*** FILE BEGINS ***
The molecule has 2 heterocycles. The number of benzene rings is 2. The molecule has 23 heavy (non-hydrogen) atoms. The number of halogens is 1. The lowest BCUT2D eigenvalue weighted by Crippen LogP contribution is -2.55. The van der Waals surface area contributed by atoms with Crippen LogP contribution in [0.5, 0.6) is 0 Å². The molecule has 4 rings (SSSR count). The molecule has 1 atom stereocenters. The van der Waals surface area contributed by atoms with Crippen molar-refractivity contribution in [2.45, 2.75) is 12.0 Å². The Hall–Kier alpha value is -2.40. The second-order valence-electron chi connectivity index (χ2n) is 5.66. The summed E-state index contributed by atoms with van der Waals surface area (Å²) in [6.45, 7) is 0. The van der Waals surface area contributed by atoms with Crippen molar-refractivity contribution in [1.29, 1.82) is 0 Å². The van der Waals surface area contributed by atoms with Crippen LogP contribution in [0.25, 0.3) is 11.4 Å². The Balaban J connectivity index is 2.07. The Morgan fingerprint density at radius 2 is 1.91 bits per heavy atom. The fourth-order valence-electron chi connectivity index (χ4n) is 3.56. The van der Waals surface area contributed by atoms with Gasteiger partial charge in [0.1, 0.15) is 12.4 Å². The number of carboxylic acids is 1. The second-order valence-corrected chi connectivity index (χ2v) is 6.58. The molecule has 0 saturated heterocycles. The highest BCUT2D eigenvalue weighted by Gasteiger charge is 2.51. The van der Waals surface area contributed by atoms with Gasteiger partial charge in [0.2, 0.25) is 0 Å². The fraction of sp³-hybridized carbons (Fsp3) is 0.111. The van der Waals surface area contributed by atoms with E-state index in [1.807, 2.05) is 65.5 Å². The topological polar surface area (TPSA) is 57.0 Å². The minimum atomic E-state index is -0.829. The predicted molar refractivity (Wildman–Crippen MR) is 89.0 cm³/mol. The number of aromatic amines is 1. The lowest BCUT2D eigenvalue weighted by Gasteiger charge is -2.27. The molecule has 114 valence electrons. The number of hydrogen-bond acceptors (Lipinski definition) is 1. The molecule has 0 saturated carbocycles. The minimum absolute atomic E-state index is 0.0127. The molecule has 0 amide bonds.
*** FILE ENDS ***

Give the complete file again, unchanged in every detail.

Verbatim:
The molecule has 2 heterocycles. The number of benzene rings is 2. The molecule has 23 heavy (non-hydrogen) atoms. The number of halogens is 1. The lowest BCUT2D eigenvalue weighted by Crippen LogP contribution is -2.55. The van der Waals surface area contributed by atoms with Crippen LogP contribution in [0.5, 0.6) is 0 Å². The molecule has 4 rings (SSSR count). The molecule has 1 atom stereocenters. The van der Waals surface area contributed by atoms with Crippen molar-refractivity contribution in [2.45, 2.75) is 12.0 Å². The Hall–Kier alpha value is -2.40. The second-order valence-electron chi connectivity index (χ2n) is 5.66. The summed E-state index contributed by atoms with van der Waals surface area (Å²) in [6.45, 7) is 0. The van der Waals surface area contributed by atoms with Crippen molar-refractivity contribution in [1.29, 1.82) is 0 Å². The van der Waals surface area contributed by atoms with Crippen LogP contribution in [0.25, 0.3) is 11.4 Å². The Balaban J connectivity index is 2.07. The Morgan fingerprint density at radius 2 is 1.91 bits per heavy atom. The fourth-order valence-electron chi connectivity index (χ4n) is 3.56. The van der Waals surface area contributed by atoms with Gasteiger partial charge in [0.1, 0.15) is 12.4 Å². The number of carboxylic acids is 1. The second-order valence-corrected chi connectivity index (χ2v) is 6.58. The molecule has 0 saturated heterocycles. The highest BCUT2D eigenvalue weighted by Gasteiger charge is 2.51. The van der Waals surface area contributed by atoms with Gasteiger partial charge in [0.2, 0.25) is 0 Å². The fraction of sp³-hybridized carbons (Fsp3) is 0.111. The van der Waals surface area contributed by atoms with E-state index in [1.807, 2.05) is 65.5 Å². The topological polar surface area (TPSA) is 57.0 Å². The minimum atomic E-state index is -0.829. The predicted molar refractivity (Wildman–Crippen MR) is 89.0 cm³/mol. The number of aromatic amines is 1. The lowest BCUT2D eigenvalue weighted by Gasteiger charge is -2.27. The molecule has 114 valence electrons. The number of hydrogen-bond acceptors (Lipinski definition) is 1. The molecule has 0 saturated carbocycles. The minimum absolute atomic E-state index is 0.0127. The molecule has 0 amide bonds.